Know your soil structure
In order to get the best out of your garden, it is important to learn as much as you can about your soil. It is after all the medium you will be growing all of your plants in, so knowing what you have to work with can save you a lot of disappointment in the long term.
One of the most basic characteristics of soil is its composition. Luckily for us, there are really only three kinds of soils that you need to remember.
Soils are classified as being either clay, sandy or loamy.
Clay soils – rich in nutrients, but slow draining.
Sandy soils – quick draining, but struggles to hold on to moisture and nutrients.
Loamy soils – generally considered to be the best soil for vegetable growing (as well as for many other kinds of plants) because it doesn’t stay soggy while retaining moisure and nutrients.
The Soil Squeeze Test
To work out what your soil type is, take a handful of moist soil from your garden, and squeeze it in your fist. Then, open your hand and take a look. You can expect one of three things to happen:
- If the soil forms a sticky ball: you have clay soil. This soil type is fertile but isn’t liked by plants that need free-draining soil.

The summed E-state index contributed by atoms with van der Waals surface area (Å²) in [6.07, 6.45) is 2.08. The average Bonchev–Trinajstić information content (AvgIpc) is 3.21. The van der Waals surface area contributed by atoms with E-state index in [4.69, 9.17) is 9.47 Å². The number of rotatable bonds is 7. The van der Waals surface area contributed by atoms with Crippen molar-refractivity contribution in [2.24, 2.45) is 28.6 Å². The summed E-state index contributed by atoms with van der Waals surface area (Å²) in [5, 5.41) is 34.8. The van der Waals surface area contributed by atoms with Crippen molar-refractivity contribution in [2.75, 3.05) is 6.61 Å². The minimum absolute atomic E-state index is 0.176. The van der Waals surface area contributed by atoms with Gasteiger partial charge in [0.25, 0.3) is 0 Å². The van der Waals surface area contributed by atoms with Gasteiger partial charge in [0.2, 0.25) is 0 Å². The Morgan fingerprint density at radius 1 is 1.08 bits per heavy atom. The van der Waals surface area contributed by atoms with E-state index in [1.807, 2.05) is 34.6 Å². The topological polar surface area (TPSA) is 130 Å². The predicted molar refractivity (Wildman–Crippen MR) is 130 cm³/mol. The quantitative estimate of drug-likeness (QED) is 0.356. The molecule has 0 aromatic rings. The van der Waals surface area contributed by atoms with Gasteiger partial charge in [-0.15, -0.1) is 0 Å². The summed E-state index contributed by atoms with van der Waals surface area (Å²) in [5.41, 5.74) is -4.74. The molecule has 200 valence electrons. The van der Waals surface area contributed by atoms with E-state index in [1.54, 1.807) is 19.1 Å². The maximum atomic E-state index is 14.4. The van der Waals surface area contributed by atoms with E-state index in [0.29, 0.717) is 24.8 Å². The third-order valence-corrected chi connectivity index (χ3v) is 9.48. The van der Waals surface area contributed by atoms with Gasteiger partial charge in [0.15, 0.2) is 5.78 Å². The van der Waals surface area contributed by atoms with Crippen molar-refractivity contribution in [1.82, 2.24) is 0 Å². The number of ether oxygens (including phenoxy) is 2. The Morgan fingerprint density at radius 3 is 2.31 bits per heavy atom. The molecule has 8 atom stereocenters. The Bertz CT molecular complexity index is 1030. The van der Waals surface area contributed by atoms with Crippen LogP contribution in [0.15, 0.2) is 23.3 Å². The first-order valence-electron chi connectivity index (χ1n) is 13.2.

- If the soil fails to form a ball: you have sandy soil. If you try to shape it, it keeps falling apart into sand-like particles. It is usually light in colour. This soil has low fertility and is in need of amendment to grow many plants successfully.
- If the soil forms a ball but looks like a crumbling piece of cake when pressure is applied: you have loam or silt soil. It is usually darker in colour due to the high level of organic matter decayed into it. It is a mixture of sand and clay.
Now that you know what kind of soil you have, you can work on improving it – see these tips below!
The best solution for sandy soil is to add organic matter such as compost or aged animal manure, and mix it through the soil. Our test showed that just by mixing fifty-fifty organic matter with sandy soil it improved the water holding capacity of the soil – only 150 ml of water drained through.
Gardening Australia, April 5, 2008
Clays need to be de-compacted first. Dig deeply or use a rotary hoe for larger areas and rip that soil. Let air and water percolate in. The next step is to add organic matter. Lots of it.
Jerry’s clay soil fix, Organic Gardener Jan 26, 2013